NYT: Retailer bankruptcies set to prompt thousands of store closings
A growing number of bankruptcies among US retailers is set to prompt thousands of store closings, the New York Times will report on the front page of its Tuesday edition.
"The consumer spending slump and tightening credit markets are triggering a wave of bankruptcies in American retailing," with ensuing store closures "expected to remake suburban malls and downtown shopping districts across the country," writes Michael Barbaro for the Times.
Barbaro notes that over half a dozen store chains have filed for bankruptcy in recent months amidst "mounting debt and plummeting sales" and warns that financial troubles are "quickly spreading to bigger national companies."
The Times articles comes amid a slew of reports underscoring America's economic woes. Even presumptive Republican presidential nominee Sen. John McCain, who only months ago panned talk of a recession, admitted today that he thought the country was now in one.
Even relatively well-off retailers face troubles. Added Barbaro in the article, such store chains who can avoid bankruptcy "are shutting down stores to preserve cash through what could be a long economic downturn."
Excerpts from the Times article, available in full at this link, follow...
The surging cost of necessities has led to a national belt-tightening among consumers. Figures released on Monday showed that spending on food and gasoline is crowding out other purchases, leaving people with less to spend on furniture, clothing and electronics. Consequently, chains specializing in those goods are proving vulnerable.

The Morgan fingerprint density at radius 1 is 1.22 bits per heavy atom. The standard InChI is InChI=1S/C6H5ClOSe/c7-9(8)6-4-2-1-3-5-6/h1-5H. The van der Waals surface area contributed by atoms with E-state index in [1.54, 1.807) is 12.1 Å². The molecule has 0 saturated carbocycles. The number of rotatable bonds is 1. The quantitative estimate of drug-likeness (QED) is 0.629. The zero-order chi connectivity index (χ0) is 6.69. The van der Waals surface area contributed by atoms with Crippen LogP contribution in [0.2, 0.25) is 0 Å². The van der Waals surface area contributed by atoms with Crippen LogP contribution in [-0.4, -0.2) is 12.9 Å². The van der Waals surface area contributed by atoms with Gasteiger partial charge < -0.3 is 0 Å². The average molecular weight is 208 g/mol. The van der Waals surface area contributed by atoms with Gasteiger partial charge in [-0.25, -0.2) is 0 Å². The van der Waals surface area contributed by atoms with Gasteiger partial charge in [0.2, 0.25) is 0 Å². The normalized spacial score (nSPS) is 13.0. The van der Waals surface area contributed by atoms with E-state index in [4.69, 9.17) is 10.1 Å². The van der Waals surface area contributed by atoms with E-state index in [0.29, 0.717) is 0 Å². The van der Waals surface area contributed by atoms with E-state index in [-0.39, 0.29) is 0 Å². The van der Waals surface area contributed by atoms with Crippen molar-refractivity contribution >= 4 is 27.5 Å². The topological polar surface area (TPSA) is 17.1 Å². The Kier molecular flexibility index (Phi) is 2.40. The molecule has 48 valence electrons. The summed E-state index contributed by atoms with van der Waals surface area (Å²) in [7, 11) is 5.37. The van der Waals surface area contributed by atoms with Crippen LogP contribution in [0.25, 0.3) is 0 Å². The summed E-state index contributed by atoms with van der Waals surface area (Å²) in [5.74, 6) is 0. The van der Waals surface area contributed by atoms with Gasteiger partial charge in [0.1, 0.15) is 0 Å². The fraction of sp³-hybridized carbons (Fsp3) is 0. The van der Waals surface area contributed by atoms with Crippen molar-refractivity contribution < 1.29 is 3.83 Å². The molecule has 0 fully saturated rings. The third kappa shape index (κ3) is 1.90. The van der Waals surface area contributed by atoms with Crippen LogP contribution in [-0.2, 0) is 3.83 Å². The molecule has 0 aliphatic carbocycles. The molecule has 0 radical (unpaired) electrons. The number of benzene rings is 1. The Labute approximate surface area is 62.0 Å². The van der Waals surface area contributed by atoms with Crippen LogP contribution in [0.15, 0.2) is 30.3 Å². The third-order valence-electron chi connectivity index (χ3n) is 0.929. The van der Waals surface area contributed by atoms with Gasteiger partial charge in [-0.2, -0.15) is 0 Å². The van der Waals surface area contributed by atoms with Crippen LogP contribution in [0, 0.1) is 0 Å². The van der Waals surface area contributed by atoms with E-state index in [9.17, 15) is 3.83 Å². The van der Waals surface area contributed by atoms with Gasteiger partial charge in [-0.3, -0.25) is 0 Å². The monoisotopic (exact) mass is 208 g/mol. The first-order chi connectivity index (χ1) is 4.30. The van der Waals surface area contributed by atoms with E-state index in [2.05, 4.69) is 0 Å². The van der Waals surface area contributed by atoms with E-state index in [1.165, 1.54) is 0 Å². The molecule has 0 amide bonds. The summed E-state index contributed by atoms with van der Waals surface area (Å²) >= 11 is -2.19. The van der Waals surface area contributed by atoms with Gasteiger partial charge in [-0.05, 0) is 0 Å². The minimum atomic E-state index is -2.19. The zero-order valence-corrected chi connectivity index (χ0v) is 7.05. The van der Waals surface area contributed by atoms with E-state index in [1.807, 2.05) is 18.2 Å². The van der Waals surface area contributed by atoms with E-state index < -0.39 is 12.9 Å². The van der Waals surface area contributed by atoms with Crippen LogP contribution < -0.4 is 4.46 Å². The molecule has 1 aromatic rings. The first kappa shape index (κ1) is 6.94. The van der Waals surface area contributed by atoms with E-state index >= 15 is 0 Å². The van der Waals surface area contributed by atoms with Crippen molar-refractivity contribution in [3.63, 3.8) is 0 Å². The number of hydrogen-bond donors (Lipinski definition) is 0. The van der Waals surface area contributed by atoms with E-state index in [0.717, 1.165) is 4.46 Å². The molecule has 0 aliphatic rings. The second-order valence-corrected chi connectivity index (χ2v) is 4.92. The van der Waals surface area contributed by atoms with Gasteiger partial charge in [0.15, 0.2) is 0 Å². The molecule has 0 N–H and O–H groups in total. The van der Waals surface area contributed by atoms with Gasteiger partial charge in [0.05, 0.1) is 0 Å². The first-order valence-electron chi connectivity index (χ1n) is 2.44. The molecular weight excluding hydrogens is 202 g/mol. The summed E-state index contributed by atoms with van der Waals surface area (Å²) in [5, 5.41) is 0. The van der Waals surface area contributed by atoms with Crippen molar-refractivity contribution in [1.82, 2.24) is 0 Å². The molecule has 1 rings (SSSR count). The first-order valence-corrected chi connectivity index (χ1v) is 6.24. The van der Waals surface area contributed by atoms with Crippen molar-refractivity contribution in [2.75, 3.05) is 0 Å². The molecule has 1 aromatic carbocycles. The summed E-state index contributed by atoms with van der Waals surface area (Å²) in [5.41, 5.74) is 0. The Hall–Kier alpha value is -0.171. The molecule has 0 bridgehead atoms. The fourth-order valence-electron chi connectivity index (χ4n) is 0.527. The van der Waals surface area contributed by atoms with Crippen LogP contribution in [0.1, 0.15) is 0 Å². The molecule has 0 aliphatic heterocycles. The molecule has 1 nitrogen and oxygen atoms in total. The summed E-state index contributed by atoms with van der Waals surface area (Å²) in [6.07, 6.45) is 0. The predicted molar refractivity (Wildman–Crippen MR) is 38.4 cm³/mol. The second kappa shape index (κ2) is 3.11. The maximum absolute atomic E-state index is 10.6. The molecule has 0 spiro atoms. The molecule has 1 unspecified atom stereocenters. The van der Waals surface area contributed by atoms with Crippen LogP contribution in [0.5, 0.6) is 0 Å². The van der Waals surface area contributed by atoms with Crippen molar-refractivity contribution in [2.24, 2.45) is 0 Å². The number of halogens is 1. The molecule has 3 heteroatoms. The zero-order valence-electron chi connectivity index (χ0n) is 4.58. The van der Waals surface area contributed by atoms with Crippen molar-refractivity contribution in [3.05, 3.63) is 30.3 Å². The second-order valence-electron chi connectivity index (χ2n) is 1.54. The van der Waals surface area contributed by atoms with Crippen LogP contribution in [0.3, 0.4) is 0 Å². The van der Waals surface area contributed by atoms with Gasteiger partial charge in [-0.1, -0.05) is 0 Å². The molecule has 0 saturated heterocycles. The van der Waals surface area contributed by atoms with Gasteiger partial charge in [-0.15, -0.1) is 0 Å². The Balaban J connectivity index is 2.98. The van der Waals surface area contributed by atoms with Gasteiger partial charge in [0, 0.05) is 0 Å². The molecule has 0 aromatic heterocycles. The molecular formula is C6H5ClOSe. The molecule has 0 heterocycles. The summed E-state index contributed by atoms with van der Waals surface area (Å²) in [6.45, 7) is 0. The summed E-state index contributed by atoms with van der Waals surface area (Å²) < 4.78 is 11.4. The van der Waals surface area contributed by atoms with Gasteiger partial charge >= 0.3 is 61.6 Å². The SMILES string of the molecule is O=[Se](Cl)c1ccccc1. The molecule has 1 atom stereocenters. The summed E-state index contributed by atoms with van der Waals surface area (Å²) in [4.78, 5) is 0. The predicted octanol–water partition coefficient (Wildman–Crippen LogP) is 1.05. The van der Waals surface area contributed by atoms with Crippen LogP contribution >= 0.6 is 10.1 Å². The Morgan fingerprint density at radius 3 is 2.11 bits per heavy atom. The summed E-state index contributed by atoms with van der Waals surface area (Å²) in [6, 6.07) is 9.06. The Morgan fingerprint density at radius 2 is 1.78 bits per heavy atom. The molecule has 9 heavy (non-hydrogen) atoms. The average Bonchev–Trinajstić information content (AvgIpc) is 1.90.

"You have the makings of a wave of significant bankruptcies," said Al Koch, who helped bring Kmart out of bankruptcy in 2003 as the company's interim chief financial officer and works at a corporate turnaround firm called AlixPartners. "For years, no deal was too ugly to finance," he said. "But now, nobody will throw money at these companies."
Because retailers rely on a broad network of suppliers, their bankruptcies are rippling across the economy. The cash-strapped chains are leaving behind tens of millions of dollars in unpaid bills to shipping companies, furniture manufacturers, mall owners and advertising agencies. Many are unlikely to be paid in full, spreading the economic pain.
In most cases, the collapses stemmed from a combination of factors: flawed business strategies, a souring economy and banks' unwillingness to issue cheap loans.